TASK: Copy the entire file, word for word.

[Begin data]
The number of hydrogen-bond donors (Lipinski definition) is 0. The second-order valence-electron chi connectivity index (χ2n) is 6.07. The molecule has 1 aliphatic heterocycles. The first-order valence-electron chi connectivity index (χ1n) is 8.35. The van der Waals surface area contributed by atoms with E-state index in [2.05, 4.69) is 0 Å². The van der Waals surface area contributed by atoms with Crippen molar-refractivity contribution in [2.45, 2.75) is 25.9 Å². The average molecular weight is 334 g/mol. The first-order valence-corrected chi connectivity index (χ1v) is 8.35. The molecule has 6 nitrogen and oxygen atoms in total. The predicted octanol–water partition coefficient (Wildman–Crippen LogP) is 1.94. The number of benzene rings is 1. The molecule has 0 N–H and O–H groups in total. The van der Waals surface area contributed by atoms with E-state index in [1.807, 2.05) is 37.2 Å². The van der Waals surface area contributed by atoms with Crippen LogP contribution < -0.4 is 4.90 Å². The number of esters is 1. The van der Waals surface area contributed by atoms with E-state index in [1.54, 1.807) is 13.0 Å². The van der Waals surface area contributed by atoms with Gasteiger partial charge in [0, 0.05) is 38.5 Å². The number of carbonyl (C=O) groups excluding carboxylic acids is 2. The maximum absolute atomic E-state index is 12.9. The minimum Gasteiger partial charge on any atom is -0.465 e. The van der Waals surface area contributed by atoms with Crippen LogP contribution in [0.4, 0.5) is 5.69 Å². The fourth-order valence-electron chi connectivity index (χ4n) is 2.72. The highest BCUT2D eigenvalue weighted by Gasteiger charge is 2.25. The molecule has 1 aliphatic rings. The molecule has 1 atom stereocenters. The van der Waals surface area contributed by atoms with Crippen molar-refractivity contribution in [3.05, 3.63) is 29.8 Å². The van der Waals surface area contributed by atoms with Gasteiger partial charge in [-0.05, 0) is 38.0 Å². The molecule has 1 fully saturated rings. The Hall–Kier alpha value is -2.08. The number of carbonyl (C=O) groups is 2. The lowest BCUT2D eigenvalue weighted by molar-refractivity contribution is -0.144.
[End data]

The number of hydrogen-bond donors (Lipinski definition) is 0. The second-order valence-electron chi connectivity index (χ2n) is 6.07. The molecule has 1 aliphatic heterocycles. The first-order valence-electron chi connectivity index (χ1n) is 8.35. The van der Waals surface area contributed by atoms with E-state index in [2.05, 4.69) is 0 Å². The van der Waals surface area contributed by atoms with Crippen molar-refractivity contribution in [2.45, 2.75) is 25.9 Å². The average molecular weight is 334 g/mol. The first-order valence-corrected chi connectivity index (χ1v) is 8.35. The molecule has 6 nitrogen and oxygen atoms in total. The predicted octanol–water partition coefficient (Wildman–Crippen LogP) is 1.94. The number of benzene rings is 1. The molecule has 0 N–H and O–H groups in total. The van der Waals surface area contributed by atoms with E-state index in [1.807, 2.05) is 37.2 Å². The van der Waals surface area contributed by atoms with Crippen LogP contribution < -0.4 is 4.90 Å². The number of esters is 1. The van der Waals surface area contributed by atoms with E-state index in [1.54, 1.807) is 13.0 Å². The van der Waals surface area contributed by atoms with Gasteiger partial charge in [0, 0.05) is 38.5 Å². The number of carbonyl (C=O) groups excluding carboxylic acids is 2. The maximum absolute atomic E-state index is 12.9. The minimum Gasteiger partial charge on any atom is -0.465 e. The van der Waals surface area contributed by atoms with Crippen LogP contribution in [0.4, 0.5) is 5.69 Å². The fourth-order valence-electron chi connectivity index (χ4n) is 2.72. The highest BCUT2D eigenvalue weighted by Gasteiger charge is 2.25. The molecule has 1 aliphatic rings. The molecule has 1 atom stereocenters. The van der Waals surface area contributed by atoms with Crippen molar-refractivity contribution in [3.05, 3.63) is 29.8 Å². The van der Waals surface area contributed by atoms with Gasteiger partial charge in [-0.05, 0) is 38.0 Å². The molecule has 1 fully saturated rings. The Hall–Kier alpha value is -2.08. The number of carbonyl (C=O) groups is 2. The lowest BCUT2D eigenvalue weighted by molar-refractivity contribution is -0.144.